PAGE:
- How do promotions work?
- What are the expectations for the next level?
There are no right or wrong answers to these questions, but they will help you set timelines, and understand how performance is evaluated for your job.
3. Treat performance reviews as a continuous process
I have often seen co-workers rushing to get their self-reviews done in a few days before the deadline. The problem with that is they tend to leave out a lot of achievements from the period under review. Depending on the size of a team, their managers might be unaware of how substantial their contributions were.
Making this mistake means you might miss out on recognition for a job well done. Even if your company does organization-wide calibration sessions or your manager is directly responsible for your reviews, you might not be represented fairly without all the facts from your self-evaluation.
Instead, it’s better to treat performance reviews as a continuous process. As Michael Lopp puts it, it’s always performance season.
4. Start documenting your achievements
One of the best ways to address the point above is to document your achievements. It won’t just serve as a great starting point for your self-assessment document, but it will also help you identify skills you didn’t have the opportunity to improve.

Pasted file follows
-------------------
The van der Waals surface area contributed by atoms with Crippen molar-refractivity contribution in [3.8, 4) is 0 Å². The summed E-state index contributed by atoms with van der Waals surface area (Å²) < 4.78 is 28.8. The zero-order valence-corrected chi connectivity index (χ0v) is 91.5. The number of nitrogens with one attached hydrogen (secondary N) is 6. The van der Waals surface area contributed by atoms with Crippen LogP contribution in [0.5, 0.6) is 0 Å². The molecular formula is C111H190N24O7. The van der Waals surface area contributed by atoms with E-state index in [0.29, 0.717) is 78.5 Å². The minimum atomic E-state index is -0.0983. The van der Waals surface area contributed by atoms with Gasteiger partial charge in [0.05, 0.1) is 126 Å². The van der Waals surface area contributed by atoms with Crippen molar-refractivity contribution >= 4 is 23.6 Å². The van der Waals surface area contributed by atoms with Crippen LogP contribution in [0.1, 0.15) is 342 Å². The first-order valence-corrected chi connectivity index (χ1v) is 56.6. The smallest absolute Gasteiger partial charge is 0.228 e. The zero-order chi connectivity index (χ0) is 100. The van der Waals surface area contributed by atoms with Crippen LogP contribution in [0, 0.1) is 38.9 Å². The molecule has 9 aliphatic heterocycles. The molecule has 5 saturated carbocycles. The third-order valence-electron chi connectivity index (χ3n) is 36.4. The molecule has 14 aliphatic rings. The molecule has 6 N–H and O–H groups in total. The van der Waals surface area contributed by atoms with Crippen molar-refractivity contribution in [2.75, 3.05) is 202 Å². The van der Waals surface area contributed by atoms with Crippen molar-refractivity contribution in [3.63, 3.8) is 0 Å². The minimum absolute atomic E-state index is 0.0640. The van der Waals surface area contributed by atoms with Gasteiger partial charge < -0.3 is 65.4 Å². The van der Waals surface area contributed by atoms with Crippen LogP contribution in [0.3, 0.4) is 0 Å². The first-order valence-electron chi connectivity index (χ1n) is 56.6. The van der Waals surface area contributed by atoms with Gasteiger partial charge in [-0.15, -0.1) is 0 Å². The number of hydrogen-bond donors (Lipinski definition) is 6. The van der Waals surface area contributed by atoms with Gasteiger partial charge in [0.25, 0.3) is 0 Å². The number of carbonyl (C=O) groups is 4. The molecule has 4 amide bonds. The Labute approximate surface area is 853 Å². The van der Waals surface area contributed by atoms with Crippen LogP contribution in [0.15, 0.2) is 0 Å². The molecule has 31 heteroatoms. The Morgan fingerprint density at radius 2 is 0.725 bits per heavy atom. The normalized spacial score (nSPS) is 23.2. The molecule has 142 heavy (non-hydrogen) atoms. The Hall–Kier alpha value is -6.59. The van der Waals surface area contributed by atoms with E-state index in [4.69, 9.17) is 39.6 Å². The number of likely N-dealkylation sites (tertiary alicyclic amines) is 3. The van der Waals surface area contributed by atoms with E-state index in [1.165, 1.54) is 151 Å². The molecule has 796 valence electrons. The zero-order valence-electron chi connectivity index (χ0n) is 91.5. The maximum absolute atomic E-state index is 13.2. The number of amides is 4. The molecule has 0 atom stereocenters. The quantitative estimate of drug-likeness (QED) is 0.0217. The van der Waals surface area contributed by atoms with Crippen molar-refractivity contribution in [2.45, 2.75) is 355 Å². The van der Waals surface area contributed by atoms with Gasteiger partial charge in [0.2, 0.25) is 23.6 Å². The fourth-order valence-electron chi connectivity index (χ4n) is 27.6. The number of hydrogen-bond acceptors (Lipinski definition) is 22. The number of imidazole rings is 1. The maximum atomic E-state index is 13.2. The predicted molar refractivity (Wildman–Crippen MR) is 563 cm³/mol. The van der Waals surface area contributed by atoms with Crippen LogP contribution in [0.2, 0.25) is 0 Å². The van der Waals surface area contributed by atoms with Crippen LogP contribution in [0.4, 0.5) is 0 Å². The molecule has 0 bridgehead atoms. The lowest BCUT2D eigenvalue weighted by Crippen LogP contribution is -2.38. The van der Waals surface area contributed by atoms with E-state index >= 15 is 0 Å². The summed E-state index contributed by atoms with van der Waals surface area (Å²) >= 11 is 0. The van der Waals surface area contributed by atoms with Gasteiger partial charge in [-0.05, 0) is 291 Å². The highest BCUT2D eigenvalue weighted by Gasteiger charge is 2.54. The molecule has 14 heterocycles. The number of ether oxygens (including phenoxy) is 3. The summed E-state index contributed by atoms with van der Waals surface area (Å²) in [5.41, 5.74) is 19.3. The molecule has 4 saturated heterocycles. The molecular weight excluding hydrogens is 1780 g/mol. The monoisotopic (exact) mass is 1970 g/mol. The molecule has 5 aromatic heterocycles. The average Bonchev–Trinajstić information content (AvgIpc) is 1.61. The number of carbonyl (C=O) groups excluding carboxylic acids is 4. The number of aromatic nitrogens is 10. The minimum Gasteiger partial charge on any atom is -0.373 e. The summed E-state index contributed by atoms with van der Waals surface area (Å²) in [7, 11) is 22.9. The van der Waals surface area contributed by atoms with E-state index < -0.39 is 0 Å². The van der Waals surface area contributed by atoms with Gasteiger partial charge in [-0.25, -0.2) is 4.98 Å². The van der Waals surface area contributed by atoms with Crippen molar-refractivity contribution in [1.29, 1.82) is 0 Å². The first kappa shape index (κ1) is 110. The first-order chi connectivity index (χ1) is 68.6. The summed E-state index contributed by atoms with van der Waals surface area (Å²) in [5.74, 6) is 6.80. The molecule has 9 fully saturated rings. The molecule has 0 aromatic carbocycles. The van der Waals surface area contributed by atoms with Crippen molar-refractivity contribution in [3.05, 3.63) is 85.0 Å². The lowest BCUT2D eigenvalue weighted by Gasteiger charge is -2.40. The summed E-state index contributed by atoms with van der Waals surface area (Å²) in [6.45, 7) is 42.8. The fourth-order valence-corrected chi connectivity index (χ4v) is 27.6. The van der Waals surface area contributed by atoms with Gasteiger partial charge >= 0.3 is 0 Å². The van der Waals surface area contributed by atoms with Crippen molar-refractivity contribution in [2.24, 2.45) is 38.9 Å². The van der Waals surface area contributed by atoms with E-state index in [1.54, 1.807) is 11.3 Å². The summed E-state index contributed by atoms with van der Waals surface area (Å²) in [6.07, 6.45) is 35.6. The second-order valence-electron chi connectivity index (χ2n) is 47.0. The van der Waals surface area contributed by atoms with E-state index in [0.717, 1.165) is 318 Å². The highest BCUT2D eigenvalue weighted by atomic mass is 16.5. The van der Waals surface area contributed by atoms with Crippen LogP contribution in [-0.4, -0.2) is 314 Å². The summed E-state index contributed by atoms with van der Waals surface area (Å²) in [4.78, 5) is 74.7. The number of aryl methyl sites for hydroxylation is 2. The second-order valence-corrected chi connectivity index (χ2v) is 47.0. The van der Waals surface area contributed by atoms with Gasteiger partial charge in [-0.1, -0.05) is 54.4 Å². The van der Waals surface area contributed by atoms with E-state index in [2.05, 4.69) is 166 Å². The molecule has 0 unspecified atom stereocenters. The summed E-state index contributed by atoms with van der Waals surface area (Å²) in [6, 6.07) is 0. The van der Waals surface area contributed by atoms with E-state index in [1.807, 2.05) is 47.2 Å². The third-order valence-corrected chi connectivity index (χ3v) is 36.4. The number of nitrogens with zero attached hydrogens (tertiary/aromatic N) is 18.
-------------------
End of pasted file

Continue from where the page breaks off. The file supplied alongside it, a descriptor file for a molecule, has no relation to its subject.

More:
In more practical terms, this is my usual process for documenting achievements:
- If your company has expectations for your current role, make a copy of that document, and use it to categorize your achievements.
- If your company doesn’t have a well-documented list of expectations, work with your manager to create one for yourself.
- Alternatively, you can keep a document for yourself about the tasks you’ve worked on, and how you helped solve the challenges presented by those projects.
5. Reflect on your achievements
Once you have a list of achievements, there are a few ways you can use this document. First, create a list of skills you need to achieve your long-term career goals. Then, once you have this list, try identifying areas where you didn’t have an opportunity to succeed.
Alternatively, if your company has a career ladder or expectation for your current role or the next one up, use that list to identify areas you didn’t work on.
Once you have a list of skills or areas you’d like to work on, team up with your manager to find projects aligned with your growth goals.
As we’ve already covered, performance reviews and self-improvement is a continuous process. I prefer to have a set cadence to reflect on where I am with my career and which areas need improvement. I recommend you spend around 30 minutes every two weeks making notes on what you’ve accomplished and reflect on how that helps you progress in your career.
I hope the tips above help you grow, get the promotion you want, or at least provide some insight about performance reviews and the best ways to prepare for them. If you have other tips and practices you like to follow; I’d love to hear from you, so drop me a message anytime on Twitter!
Originally published at https://nemethgergely.com.